“This jazz baby makes the ’20s roar again and swings out ’30s tunes buoyantly enough to float away even the Great Depressionâ€¦”Â Â San Jose Mercury NewsÂ
Roberta Donnay & the Prohibition Mob Band wail on 1920-30s swing, blues, and roots music in the jazz tradition. About their just-released cd “My Heart Belongs to Satchmo,” critic Andrew Gilbert, writing in Berkeleyside, says “Donnay interprets tunes long embedded in Armstrongâ€™s repertoire, like â€œUp A Lazy River,â€ â€œBasin Street Bluesâ€ and â€œA Kiss to Build a Dream On.â€ But she also uncovers obscure gems like â€œIâ€™m In the Market For You,â€ â€œOlâ€™ Man Mose,â€ and a version of â€œPennies From Heavenâ€ featuring previously unrecorded lyrics by Dan Hicks, with whom Donnay toured and recorded for a decade.”
Tonight, Rebecca fronts for wiseguys Darren Johnston, trumpet, Danny Lubin-Ladin, trombone; Sam Kady, piano; Fred Randolph, bass; and Jack Dorsey, drums for two sets of good-hearted, Depression era chestnuts.
The band has toured nationally since 2012; and previous to the current cd, they’ve released “A Little Sugar” (2012) and “Bathtub Gin” (2015) on Motema. “A Little Sugar” spent 9 weeks on the Jazz radio charts, and “Bathtub Gin” was named one of the Best Albums of 2015 by DownBeat Magazine.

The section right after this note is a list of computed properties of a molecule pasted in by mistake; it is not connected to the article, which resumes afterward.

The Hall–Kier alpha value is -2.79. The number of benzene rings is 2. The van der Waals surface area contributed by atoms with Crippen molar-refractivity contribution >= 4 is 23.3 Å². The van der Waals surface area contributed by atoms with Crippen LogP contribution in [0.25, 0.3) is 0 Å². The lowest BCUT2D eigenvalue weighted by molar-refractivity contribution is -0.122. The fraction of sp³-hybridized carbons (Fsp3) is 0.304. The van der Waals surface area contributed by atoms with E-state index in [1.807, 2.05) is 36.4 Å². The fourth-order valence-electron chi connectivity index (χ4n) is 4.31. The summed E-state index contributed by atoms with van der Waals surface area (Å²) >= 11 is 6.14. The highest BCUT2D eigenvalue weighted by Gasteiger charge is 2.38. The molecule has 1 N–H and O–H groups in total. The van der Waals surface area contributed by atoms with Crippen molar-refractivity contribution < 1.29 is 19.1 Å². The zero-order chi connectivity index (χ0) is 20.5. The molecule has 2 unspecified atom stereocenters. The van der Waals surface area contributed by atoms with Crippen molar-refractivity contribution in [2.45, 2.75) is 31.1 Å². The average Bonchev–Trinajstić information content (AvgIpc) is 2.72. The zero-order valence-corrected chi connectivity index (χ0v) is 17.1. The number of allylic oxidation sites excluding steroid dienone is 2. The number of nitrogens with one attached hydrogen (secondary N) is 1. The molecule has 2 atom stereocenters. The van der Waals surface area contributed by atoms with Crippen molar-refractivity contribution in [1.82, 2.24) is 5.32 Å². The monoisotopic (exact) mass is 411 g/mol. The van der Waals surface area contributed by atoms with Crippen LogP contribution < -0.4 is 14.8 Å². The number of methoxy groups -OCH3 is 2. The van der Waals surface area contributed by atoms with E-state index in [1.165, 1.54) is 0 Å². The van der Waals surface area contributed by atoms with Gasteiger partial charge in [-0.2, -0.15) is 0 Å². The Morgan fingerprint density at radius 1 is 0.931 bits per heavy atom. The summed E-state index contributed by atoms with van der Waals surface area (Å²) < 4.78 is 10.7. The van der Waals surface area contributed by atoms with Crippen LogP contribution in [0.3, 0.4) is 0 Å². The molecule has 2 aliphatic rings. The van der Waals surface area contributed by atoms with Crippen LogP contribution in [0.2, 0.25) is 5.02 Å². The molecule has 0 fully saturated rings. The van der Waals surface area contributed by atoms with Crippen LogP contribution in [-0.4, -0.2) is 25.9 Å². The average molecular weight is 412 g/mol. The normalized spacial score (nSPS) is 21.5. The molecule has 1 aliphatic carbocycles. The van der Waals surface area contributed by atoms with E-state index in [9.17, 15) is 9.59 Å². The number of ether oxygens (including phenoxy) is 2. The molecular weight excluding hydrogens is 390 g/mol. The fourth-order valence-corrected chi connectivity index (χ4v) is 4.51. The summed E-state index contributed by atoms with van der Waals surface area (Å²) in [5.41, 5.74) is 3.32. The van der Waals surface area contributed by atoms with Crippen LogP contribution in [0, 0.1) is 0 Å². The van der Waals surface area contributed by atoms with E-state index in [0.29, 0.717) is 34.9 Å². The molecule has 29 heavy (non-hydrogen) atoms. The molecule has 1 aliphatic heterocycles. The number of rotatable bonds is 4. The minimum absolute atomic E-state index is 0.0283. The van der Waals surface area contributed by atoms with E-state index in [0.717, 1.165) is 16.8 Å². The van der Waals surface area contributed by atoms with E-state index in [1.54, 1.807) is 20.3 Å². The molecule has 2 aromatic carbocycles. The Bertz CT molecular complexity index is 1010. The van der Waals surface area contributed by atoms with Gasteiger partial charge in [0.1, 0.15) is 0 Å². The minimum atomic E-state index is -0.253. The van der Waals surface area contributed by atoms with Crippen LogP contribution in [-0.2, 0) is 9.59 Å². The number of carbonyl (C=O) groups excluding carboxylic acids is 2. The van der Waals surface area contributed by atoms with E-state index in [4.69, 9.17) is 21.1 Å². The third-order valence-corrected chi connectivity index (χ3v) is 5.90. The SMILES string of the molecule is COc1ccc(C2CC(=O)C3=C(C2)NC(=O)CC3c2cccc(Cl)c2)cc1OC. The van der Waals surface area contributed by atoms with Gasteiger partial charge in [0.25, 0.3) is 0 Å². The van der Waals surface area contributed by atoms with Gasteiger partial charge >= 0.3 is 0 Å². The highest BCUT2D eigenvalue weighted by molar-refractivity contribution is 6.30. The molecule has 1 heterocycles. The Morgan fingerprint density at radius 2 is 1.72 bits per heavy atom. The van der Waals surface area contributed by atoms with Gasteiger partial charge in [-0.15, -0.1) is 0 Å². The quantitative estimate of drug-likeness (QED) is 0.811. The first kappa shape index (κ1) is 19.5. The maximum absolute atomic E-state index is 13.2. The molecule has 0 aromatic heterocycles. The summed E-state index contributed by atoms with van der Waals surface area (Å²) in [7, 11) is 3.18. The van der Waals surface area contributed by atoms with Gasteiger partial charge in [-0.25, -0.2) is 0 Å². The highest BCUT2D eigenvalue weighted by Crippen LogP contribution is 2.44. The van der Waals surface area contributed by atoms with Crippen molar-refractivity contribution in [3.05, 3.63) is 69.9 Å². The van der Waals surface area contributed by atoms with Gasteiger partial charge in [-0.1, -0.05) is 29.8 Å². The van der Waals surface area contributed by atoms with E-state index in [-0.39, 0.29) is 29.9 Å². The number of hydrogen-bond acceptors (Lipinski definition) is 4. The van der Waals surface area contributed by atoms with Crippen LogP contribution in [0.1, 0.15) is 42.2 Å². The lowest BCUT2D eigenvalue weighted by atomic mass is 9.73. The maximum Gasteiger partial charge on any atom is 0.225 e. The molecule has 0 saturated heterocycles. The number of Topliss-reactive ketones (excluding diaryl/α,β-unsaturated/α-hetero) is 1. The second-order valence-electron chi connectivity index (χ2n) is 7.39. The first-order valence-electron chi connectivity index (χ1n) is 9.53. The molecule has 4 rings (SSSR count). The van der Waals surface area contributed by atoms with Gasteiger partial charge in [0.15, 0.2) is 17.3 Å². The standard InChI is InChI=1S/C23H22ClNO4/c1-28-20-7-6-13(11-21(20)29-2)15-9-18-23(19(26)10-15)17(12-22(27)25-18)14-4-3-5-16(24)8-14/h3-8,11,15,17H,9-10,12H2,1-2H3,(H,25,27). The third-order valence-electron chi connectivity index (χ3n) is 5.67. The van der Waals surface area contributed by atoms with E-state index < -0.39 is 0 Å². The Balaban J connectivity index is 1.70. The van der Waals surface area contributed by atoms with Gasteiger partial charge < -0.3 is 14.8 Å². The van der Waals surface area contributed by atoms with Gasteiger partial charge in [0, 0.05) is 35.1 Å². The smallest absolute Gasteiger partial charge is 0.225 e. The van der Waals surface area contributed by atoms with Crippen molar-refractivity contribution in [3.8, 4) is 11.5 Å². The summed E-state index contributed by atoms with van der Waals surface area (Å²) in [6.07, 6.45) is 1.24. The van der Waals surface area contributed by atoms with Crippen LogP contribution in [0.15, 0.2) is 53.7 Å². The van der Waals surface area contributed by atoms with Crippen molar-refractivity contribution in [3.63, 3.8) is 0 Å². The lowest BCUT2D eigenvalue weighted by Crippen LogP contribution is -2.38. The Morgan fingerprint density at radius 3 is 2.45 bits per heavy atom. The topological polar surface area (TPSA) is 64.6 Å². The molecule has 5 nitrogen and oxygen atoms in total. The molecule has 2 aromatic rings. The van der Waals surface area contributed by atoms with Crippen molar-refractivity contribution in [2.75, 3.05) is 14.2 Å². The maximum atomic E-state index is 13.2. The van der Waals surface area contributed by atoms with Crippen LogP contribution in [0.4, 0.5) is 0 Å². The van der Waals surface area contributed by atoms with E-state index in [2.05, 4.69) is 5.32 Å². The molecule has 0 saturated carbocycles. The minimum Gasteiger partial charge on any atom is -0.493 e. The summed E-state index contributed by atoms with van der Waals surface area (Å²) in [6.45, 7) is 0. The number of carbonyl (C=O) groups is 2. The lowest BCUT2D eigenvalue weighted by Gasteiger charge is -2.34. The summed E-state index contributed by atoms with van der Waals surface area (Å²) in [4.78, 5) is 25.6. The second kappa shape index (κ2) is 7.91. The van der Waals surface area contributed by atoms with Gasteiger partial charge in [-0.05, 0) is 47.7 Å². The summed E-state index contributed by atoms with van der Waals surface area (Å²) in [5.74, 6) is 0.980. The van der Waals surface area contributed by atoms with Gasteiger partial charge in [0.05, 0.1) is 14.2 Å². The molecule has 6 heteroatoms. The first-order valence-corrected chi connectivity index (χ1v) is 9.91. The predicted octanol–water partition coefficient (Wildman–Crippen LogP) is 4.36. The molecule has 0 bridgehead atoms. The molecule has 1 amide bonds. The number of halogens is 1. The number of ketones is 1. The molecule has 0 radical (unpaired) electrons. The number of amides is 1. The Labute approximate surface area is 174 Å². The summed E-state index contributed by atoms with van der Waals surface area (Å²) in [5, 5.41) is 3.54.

Award-winning singer and composer Roberta Donnay has been performing and recording for more than two decades. Prior to forming the Prohibition Mob Band, she recorded with legendary producer Orrin Keepnews and was a member of Dan Hicks & the Hot Licks. Donnay’s music spans multiple genres, including writing for film and TV.
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Our events are put on under the umbrella of the nonprofit Bird & Beckett Cultural Legacy Project (the "BBCLP"). That's how we fund our ambitious schedule of 300 or so concerts and literary events every year.
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Gigging musicians! You have nothing to lose but your lack of a collective voice to achieve fair wages for your work!
The IMA can be a conduit for you, if you join in to make it work.
Read more here - Andy Gilbert's Feb 25 article about the IMA from KQED's site